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Why do we still try to ignore this most elemental historical fact?
We know that the empty space has two properties. Maxwell held these to be electric permittivity and magnetic permeability.
Namaan:There is strong evidence to suggest that atomic and sub-atomic particles do exist. However, as far as I am aware, nobody has ever captured a photon. Photons are only detected when they interact with matter. Photons can behave like particles, but they can also behave like waves. All forms of EM radiation, including visible light, are attributed to photons.I think we still have a lot to learn!
If you look up fabric of electromagnetic space you will get an alternative electric view of the universeCliveS
I'd say that everything is on a spectrum (ie, no real absolutes), and it seems that there's approximately 1 atom per cm³ of outer space.
I'm talking about space, the dark empty stuff, itself being some form of exotic structure or otherwise. This is implied from how space next to a mass is able to bend, compress, expand (via relativity) just like air does (via Newtonian physics). Is there a clear difference that would preclude us from treating space as a medium for EM waves as we would air for sound waves?
Hey all,This is something that recently caught my attention. I'm no expert at all so I'm hoping someone can point me in the right direction. I was reading about the velocity of waves for my physics class and what determines it (i.e. how the velocity isn't determined by either the wavelength or frequency, provided there's no shift of medium). Anyway, it piqued my curiosity when I started reading about EM waves. I know space is supposed to be "medium-less", but doesn't it bend and compress via relativity (i.e. being next to a massive object) just like air does (well...for a different reason)? Can space be treated as a medium?If space is thought of as a medium, does it have a density like other mediums? A mass?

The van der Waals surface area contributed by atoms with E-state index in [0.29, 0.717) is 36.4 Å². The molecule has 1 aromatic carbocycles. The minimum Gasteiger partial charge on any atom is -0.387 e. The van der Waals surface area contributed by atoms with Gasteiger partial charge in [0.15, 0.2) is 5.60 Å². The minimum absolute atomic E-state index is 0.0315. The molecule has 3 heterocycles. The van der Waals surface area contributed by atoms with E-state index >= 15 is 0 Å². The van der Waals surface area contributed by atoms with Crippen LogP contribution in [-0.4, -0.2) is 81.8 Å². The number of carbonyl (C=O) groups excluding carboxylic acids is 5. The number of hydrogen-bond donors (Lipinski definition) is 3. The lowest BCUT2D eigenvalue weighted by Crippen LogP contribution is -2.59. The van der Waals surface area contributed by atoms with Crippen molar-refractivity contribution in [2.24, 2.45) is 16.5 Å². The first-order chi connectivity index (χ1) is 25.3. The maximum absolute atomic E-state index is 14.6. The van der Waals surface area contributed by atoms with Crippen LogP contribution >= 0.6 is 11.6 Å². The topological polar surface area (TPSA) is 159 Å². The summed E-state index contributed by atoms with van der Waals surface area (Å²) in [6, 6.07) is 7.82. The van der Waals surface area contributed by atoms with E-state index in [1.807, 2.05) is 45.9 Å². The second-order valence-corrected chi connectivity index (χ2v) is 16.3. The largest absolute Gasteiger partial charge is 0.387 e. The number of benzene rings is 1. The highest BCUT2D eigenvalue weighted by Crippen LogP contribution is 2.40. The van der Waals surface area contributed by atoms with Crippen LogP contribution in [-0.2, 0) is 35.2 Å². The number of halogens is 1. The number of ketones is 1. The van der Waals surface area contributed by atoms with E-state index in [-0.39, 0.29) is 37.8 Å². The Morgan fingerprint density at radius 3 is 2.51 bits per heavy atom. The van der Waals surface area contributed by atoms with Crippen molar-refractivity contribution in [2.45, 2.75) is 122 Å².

Okay. I'm interested in the idea that space is the norm and that matter is the exception that displaces space thereby causing gravitational forces. Has anyone heard of this?
Quote from: Geezer on 20/01/2010 05:11:14Quote from: DiscoverDave on 20/01/2010 03:26:42Okay. I'm interested in the idea that space is the norm and that matter is the exception that displaces space thereby causing gravitational forces. Has anyone heard of this? I'm not sure it's all that different from String Theory, although I confess I gave up trying to understand string theory when it got into more dimensions than I could handle.I'm with you on String Theory. I got as far as 10 dimensions and vibrating strings, and I said to myself, "Okay, that more than I needed to know. Next wacko theory, and a bit fewer dimensions, please, I'm trying to hold onto my sanity." What if, instead of being "nothing", space is "something" ... but a "something" that's incompatible with matter, so matter displaces it, and this displacement causes gravity. It's not the matter that causes gravity, but the displacement of space. We can't measure the "something-ness" of space because you can't measure it with equipment -- maybe because matter and space are incompatible.
Quote from: DiscoverDave on 20/01/2010 03:26:42Okay. I'm interested in the idea that space is the norm and that matter is the exception that displaces space thereby causing gravitational forces. Has anyone heard of this? I'm not sure it's all that different from String Theory, although I confess I gave up trying to understand string theory when it got into more dimensions than I could handle.
Just to make sure that this thread appropriately receives the full attention of the mainstream school of thought, I'll lay out a controversial claim: if one thing is clear from the responses, it seems that there is no good solid reason to rule out space from behaving as a medium. And a related point being, as mentioned in the title, that space may have a density, and thus a 'mass' and 'volume'.
I'm not quite sure what you mean by "density." Space certainly isn't like air, for example, which carries sound waves and behaves differently depending on its density. Air is a medium since the air itself is wiggling about to transmit the waves.The current understanding is that space is filled with fields, and these fields can carry energy/matter in the form of waves/particles. Space itself isn't a medium since the space isn't waving. It might distort a little due to concentrations of matter and energy, but it isn't wiggling like the waves passing through it. However, even "empty" space still has these fields in it, and due to quantum mechanics, the fields can never have zero energy (even at the lowest possible energy, they have slightly non-zero energy). In a sense, therefore, empty space does have an energy associated with it.
Since we don't have a clue as to what space is made of,other than the fact that is full of EM, how do we know it is magnetized?
With that said, why couldn't we say that the density of space is the amount of energy in a given volume of space?